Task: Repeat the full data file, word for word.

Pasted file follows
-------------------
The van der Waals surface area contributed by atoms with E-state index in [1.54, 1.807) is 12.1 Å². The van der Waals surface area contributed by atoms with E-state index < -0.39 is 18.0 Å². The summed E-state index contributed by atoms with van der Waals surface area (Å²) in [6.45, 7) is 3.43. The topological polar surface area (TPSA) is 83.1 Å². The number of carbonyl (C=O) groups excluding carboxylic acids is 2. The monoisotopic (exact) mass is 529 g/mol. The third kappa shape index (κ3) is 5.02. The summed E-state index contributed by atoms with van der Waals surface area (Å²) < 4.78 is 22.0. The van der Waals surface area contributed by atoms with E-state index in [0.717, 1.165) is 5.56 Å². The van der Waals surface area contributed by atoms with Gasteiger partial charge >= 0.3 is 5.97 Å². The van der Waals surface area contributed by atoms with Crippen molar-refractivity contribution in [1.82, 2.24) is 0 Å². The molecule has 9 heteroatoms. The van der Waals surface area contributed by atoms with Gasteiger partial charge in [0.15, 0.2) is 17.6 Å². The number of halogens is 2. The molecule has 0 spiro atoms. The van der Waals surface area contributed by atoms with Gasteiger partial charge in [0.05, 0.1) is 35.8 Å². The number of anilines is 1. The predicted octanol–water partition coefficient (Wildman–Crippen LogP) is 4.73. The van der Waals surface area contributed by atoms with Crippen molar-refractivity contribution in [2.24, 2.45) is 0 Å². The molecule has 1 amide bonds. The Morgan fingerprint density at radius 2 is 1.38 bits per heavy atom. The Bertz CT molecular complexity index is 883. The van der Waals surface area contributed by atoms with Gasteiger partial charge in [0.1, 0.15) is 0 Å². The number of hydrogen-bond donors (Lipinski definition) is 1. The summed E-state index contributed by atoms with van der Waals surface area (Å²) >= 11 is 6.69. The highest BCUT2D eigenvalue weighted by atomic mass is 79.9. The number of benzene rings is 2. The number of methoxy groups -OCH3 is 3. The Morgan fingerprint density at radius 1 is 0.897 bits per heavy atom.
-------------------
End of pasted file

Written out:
The van der Waals surface area contributed by atoms with E-state index in [1.54, 1.807) is 12.1 Å². The van der Waals surface area contributed by atoms with E-state index < -0.39 is 18.0 Å². The summed E-state index contributed by atoms with van der Waals surface area (Å²) in [6.45, 7) is 3.43. The topological polar surface area (TPSA) is 83.1 Å². The number of carbonyl (C=O) groups excluding carboxylic acids is 2. The monoisotopic (exact) mass is 529 g/mol. The third kappa shape index (κ3) is 5.02. The summed E-state index contributed by atoms with van der Waals surface area (Å²) < 4.78 is 22.0. The van der Waals surface area contributed by atoms with E-state index in [0.717, 1.165) is 5.56 Å². The van der Waals surface area contributed by atoms with Gasteiger partial charge >= 0.3 is 5.97 Å². The van der Waals surface area contributed by atoms with Crippen molar-refractivity contribution in [1.82, 2.24) is 0 Å². The molecule has 9 heteroatoms. The van der Waals surface area contributed by atoms with Gasteiger partial charge in [0.15, 0.2) is 17.6 Å². The number of halogens is 2. The molecule has 0 spiro atoms. The van der Waals surface area contributed by atoms with Gasteiger partial charge in [0.05, 0.1) is 35.8 Å². The number of anilines is 1. The predicted octanol–water partition coefficient (Wildman–Crippen LogP) is 4.73. The van der Waals surface area contributed by atoms with Crippen molar-refractivity contribution in [2.24, 2.45) is 0 Å². The molecule has 1 amide bonds. The Morgan fingerprint density at radius 2 is 1.38 bits per heavy atom. The Bertz CT molecular complexity index is 883. The van der Waals surface area contributed by atoms with Gasteiger partial charge in [0.1, 0.15) is 0 Å². The number of hydrogen-bond donors (Lipinski definition) is 1. The summed E-state index contributed by atoms with van der Waals surface area (Å²) >= 11 is 6.69. The highest BCUT2D eigenvalue weighted by atomic mass is 79.9. The number of benzene rings is 2. The number of methoxy groups -OCH3 is 3. The Morgan fingerprint density at radius 1 is 0.897 bits per heavy atom.